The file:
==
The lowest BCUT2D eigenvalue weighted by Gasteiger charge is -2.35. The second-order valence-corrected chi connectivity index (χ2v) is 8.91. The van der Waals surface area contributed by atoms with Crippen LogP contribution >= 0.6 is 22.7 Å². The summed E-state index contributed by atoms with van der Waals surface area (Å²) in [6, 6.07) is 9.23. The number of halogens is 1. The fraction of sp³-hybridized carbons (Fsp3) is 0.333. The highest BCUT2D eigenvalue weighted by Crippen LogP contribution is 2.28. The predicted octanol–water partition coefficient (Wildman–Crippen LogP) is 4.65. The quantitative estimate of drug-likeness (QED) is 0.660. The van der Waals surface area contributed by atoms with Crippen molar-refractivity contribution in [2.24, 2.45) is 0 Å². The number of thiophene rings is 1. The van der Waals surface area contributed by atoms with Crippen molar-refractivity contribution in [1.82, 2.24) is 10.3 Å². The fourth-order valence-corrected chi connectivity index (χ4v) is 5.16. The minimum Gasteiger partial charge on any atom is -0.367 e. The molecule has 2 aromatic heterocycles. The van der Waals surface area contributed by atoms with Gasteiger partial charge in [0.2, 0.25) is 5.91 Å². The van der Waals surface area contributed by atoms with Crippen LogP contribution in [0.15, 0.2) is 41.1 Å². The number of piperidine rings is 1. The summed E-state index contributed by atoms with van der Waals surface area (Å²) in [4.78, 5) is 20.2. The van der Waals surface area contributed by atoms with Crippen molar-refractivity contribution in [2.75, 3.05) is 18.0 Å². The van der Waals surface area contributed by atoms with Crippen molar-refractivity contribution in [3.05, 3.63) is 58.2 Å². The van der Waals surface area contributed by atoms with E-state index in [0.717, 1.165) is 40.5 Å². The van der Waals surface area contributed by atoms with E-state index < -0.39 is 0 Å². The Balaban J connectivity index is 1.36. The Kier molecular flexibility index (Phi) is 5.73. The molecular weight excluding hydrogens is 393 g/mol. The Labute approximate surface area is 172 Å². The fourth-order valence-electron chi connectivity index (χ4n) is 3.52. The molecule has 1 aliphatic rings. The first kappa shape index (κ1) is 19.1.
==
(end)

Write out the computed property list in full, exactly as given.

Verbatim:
The lowest BCUT2D eigenvalue weighted by Gasteiger charge is -2.35. The second-order valence-corrected chi connectivity index (χ2v) is 8.91. The van der Waals surface area contributed by atoms with Crippen LogP contribution >= 0.6 is 22.7 Å². The summed E-state index contributed by atoms with van der Waals surface area (Å²) in [6, 6.07) is 9.23. The number of halogens is 1. The fraction of sp³-hybridized carbons (Fsp3) is 0.333. The highest BCUT2D eigenvalue weighted by Crippen LogP contribution is 2.28. The predicted octanol–water partition coefficient (Wildman–Crippen LogP) is 4.65. The quantitative estimate of drug-likeness (QED) is 0.660. The van der Waals surface area contributed by atoms with Crippen molar-refractivity contribution in [2.24, 2.45) is 0 Å². The number of thiophene rings is 1. The van der Waals surface area contributed by atoms with Crippen molar-refractivity contribution in [1.82, 2.24) is 10.3 Å². The fourth-order valence-corrected chi connectivity index (χ4v) is 5.16. The minimum Gasteiger partial charge on any atom is -0.367 e. The molecule has 2 aromatic heterocycles. The van der Waals surface area contributed by atoms with Gasteiger partial charge in [0.2, 0.25) is 5.91 Å². The van der Waals surface area contributed by atoms with Crippen LogP contribution in [0.15, 0.2) is 41.1 Å². The number of piperidine rings is 1. The summed E-state index contributed by atoms with van der Waals surface area (Å²) in [4.78, 5) is 20.2. The van der Waals surface area contributed by atoms with Crippen molar-refractivity contribution in [2.75, 3.05) is 18.0 Å². The van der Waals surface area contributed by atoms with Crippen molar-refractivity contribution in [3.05, 3.63) is 58.2 Å². The van der Waals surface area contributed by atoms with E-state index in [0.717, 1.165) is 40.5 Å². The van der Waals surface area contributed by atoms with E-state index < -0.39 is 0 Å². The Balaban J connectivity index is 1.36. The Kier molecular flexibility index (Phi) is 5.73. The molecular weight excluding hydrogens is 393 g/mol. The Labute approximate surface area is 172 Å². The fourth-order valence-electron chi connectivity index (χ4n) is 3.52. The molecule has 1 aliphatic rings. The first kappa shape index (κ1) is 19.1.